To visit this weekend: Fritillaria meleagris meadows at Magdalen College, Oxford University, England

Who doesn't love fritillaria meleagris?   If you happen to be in the UK at this time of year, a visit to Magdalen College, Oxford University is well worth a a visit.   Seeing these flowers in a natural habitat is like nothing else.  It's very spectacular - they light up like jewels in the low Spring sun.  The meadows are open until dusk - so well worth waiting for if you're into flower photography as well.


[gallery order="DESC"]

The original English name of these flowers is the Snake's Head fritillary, It has many local name variations such as Simple Fritillary, Checkered Daffodil, Frog-cup, Chess Flower, Guinea-hen Flower and Leper Lily,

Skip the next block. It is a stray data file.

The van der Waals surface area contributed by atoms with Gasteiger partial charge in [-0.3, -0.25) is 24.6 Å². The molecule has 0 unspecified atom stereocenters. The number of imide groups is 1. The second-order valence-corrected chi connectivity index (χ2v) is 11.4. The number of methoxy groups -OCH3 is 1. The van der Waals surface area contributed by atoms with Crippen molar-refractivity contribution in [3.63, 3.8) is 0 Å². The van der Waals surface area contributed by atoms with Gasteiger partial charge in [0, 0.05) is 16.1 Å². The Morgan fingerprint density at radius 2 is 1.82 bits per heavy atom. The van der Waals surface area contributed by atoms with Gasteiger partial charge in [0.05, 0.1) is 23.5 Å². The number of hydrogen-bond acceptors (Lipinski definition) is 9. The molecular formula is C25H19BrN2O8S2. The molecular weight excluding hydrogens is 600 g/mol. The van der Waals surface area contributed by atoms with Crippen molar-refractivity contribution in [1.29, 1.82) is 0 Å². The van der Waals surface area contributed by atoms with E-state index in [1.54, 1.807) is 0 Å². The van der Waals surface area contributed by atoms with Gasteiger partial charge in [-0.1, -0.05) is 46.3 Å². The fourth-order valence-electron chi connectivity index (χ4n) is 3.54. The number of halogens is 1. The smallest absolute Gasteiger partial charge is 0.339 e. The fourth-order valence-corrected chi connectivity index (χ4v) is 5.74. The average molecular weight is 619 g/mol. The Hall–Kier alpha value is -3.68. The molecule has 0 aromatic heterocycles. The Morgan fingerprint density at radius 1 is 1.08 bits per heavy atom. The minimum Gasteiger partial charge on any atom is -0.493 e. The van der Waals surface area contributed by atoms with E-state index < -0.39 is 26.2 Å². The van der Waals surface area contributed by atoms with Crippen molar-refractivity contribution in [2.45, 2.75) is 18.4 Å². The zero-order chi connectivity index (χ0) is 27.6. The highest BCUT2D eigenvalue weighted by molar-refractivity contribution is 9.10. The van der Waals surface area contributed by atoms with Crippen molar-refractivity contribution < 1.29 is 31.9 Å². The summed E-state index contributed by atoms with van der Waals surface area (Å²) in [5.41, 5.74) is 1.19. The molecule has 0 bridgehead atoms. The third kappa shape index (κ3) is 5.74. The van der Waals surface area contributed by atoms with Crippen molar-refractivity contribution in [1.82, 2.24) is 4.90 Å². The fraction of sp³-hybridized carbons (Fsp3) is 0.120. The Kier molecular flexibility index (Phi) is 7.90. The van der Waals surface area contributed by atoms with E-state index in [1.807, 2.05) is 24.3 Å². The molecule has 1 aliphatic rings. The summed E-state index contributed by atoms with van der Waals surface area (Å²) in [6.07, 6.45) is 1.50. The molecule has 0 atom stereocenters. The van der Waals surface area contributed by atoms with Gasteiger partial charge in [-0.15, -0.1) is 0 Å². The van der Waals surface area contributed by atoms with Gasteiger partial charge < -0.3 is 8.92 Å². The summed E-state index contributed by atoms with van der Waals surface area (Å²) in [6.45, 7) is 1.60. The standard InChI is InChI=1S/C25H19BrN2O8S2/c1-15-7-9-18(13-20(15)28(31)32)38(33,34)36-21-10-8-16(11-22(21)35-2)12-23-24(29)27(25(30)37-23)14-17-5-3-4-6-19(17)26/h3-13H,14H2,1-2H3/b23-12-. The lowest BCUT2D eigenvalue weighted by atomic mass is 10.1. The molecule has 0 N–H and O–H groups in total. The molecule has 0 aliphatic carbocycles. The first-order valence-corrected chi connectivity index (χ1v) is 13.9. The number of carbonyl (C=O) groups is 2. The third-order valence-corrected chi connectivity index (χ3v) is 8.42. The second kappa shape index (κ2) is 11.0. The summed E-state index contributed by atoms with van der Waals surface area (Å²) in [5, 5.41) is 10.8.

The flowers are nodding, dainty, six petaled bells, hang from slender stems about 15 to 30cm in height.  They range from white to various shades of purple and bear a unique, chequered patterning which is quite obvious on the purple flowers but more of a feint "water mark" on the white flowers.

Fritillaria meleagris flower from March to May from a small bulb, about 2 cm in diameter, commonly found growing in grasslands in damp soils and river meadows.

It is the only species of Fritillary native to Britain, but is now quite rare in the wild due to modern farming and land cultivation techniques.


Stay inspired

Get FREE Gardening tips and ideas from our experts in your inbox.

You can unsubscribe at any time


Related posts

Our best selling courses

Trusted by our partners